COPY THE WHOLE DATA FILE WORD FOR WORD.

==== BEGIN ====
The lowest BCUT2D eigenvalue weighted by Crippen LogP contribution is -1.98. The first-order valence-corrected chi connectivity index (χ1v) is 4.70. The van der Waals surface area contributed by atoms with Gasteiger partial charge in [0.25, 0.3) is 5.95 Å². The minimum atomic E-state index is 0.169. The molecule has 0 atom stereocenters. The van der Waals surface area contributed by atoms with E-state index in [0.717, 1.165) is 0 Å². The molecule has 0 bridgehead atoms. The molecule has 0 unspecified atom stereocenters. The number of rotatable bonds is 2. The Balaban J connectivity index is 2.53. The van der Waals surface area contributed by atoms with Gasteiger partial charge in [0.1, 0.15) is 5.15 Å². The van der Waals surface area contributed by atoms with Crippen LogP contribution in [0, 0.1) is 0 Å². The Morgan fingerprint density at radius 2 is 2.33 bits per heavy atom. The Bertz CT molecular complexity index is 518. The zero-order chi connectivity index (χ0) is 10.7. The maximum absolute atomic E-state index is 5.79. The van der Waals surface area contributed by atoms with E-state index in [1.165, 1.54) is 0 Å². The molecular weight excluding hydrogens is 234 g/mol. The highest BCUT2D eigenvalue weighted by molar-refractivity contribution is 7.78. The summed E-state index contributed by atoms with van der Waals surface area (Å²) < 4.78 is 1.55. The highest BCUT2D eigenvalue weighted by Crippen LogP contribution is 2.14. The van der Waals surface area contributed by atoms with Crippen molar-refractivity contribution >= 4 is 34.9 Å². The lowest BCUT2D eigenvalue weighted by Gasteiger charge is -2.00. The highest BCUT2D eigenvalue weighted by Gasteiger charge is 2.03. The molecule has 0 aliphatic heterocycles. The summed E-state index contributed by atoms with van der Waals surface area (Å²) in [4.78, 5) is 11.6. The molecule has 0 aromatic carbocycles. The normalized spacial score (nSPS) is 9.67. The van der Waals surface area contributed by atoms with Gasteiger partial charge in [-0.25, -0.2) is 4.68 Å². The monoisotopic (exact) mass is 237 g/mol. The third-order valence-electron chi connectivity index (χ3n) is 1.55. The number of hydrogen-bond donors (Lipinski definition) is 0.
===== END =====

The lowest BCUT2D eigenvalue weighted by Crippen LogP contribution is -1.98. The first-order valence-corrected chi connectivity index (χ1v) is 4.70. The van der Waals surface area contributed by atoms with Gasteiger partial charge in [0.25, 0.3) is 5.95 Å². The minimum atomic E-state index is 0.169. The molecule has 0 atom stereocenters. The van der Waals surface area contributed by atoms with E-state index in [0.717, 1.165) is 0 Å². The molecule has 0 bridgehead atoms. The molecule has 0 unspecified atom stereocenters. The number of rotatable bonds is 2. The Balaban J connectivity index is 2.53. The van der Waals surface area contributed by atoms with Gasteiger partial charge in [0.1, 0.15) is 5.15 Å². The van der Waals surface area contributed by atoms with Crippen LogP contribution in [0, 0.1) is 0 Å². The Morgan fingerprint density at radius 2 is 2.33 bits per heavy atom. The Bertz CT molecular complexity index is 518. The zero-order chi connectivity index (χ0) is 10.7. The maximum absolute atomic E-state index is 5.79. The van der Waals surface area contributed by atoms with E-state index in [1.165, 1.54) is 0 Å². The molecular weight excluding hydrogens is 234 g/mol. The highest BCUT2D eigenvalue weighted by molar-refractivity contribution is 7.78. The summed E-state index contributed by atoms with van der Waals surface area (Å²) < 4.78 is 1.55. The highest BCUT2D eigenvalue weighted by Crippen LogP contribution is 2.14. The van der Waals surface area contributed by atoms with Crippen molar-refractivity contribution >= 4 is 34.9 Å². The lowest BCUT2D eigenvalue weighted by Gasteiger charge is -2.00. The highest BCUT2D eigenvalue weighted by Gasteiger charge is 2.03. The molecule has 0 aliphatic heterocycles. The summed E-state index contributed by atoms with van der Waals surface area (Å²) in [4.78, 5) is 11.6. The molecule has 0 aromatic carbocycles. The normalized spacial score (nSPS) is 9.67. The van der Waals surface area contributed by atoms with Gasteiger partial charge in [-0.25, -0.2) is 4.68 Å². The monoisotopic (exact) mass is 237 g/mol. The third-order valence-electron chi connectivity index (χ3n) is 1.55. The number of hydrogen-bond donors (Lipinski definition) is 0.